A Light in the Darkest Place – Asha’s Story

This story is representative of what families are facing each day in dangerous conflict zones. As you read Asha’s story, put yourself in her shoes. What would you do without food for your children when even stepping outside puts yourself and your child in danger?

Asha’s Story

a woman in a veil holding her baby daughter

Note: This photo is representative of a mother like Asha and her child. 

Asha’s city used to have ancient buildings dating back to biblical times, but war has reduced everything to rubble. Places where her family enjoyed walking are now vacant except for groups of armed men watching for anything suspicious.

When her husband died in the war, Asha lost all hope. A few managed to escape the terror here … but many like Asha have nowhere to go and no way to get out.

Without a husband, she is nobody in her society. Her daughters are nobody. They have no money, no rights, and no protection.

With no food available, Asha and her little girls lived on watered down rice for nearly a year.

Their meager diet reduced her precious three-year-old to skin and bones. She grew listless and her eyes became vacant. Asha stopped eating to give her more food, but it didn’t help. Asha couldn’t save her.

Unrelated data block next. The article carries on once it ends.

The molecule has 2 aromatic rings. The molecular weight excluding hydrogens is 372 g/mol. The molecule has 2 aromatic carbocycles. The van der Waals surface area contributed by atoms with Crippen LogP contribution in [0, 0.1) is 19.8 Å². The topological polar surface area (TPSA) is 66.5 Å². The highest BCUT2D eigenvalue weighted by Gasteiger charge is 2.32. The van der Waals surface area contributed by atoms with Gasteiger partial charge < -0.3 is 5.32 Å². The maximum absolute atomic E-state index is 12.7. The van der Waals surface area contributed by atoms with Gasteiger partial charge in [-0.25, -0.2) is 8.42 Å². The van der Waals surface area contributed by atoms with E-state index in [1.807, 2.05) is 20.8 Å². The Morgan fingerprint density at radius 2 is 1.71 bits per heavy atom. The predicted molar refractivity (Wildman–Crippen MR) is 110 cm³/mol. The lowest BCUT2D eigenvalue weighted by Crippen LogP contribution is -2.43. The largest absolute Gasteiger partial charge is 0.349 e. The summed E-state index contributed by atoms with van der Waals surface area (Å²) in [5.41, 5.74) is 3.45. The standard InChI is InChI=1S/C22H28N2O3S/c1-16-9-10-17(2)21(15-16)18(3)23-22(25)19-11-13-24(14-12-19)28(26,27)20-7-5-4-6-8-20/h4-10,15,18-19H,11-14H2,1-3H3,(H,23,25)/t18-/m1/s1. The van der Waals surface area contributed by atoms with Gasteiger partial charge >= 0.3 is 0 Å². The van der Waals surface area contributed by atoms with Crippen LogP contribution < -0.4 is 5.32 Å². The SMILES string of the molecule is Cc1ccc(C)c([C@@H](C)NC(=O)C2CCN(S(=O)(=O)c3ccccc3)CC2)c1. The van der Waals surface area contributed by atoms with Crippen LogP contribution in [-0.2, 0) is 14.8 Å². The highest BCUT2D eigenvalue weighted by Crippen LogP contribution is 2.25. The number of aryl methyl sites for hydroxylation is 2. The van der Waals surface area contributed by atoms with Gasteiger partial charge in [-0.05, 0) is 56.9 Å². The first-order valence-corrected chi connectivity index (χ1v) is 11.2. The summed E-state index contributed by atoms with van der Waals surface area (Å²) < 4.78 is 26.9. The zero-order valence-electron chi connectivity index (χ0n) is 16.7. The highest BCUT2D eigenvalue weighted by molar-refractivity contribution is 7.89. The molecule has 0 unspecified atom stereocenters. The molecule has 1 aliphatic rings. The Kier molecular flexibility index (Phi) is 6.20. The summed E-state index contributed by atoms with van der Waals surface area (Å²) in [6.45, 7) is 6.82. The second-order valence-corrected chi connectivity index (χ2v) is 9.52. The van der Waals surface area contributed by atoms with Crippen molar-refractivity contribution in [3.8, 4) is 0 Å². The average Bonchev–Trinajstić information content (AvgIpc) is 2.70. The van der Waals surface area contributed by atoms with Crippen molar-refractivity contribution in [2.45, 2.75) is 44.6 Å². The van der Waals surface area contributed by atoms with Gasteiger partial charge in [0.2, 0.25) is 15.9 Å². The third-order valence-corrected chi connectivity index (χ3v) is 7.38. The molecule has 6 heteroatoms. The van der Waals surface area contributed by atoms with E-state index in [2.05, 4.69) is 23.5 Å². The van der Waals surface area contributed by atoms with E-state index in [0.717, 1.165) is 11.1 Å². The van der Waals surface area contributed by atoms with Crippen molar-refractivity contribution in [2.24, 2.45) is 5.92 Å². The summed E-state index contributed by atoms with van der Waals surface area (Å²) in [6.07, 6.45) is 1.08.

All Asha has left now is her youngest—still a baby—and she will do anything to keep her alive. So when her neighbor told her about a food distribution nearby, even though it’s dangerous to go outside, Asha bound her baby to her body, covered them both, and left the house.

Asha worried about the food running out.

She had waited for hours before, only to return home with nothing. At the distribution site, Asha stood in line until she got to a table where a woman smiled and handed her a box of emergency food rations.

The woman’s eyes were kind and her gaze steady. No one had looked at Asha like that for a long time. Like she saw her. Like she truly cared about her. Asha looked away quickly, mumbled “thank you,” and took the box.

Back home, she took out the flour and oil and mixed it together with a little sugar and salt to make bread. Her baby’s eyes brightened as she ate, and Asha began to sing to her softly. Then, with her belly full, the little girl fell asleep in her mama’s arms.

 

Emergency food distributions are lifelines for families in crisis. Often during a conflict there is no way for food to reach hungry families.  And young children need enough food each day to grow healthy and strong. Without it, many do not survive.

You have the incredible opportunity to send emergency food to a child and her mom like Asha. In places that are not only dangerous but hard to reach your gift will shine as a tangible symbol of hope, and will help children survive.

Go to www.worldconcern.org/bread to send food to a starving child and her family today.

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Elizabeth Griffin

Elizabeth Griffin is the Senior Writer for World Concern.

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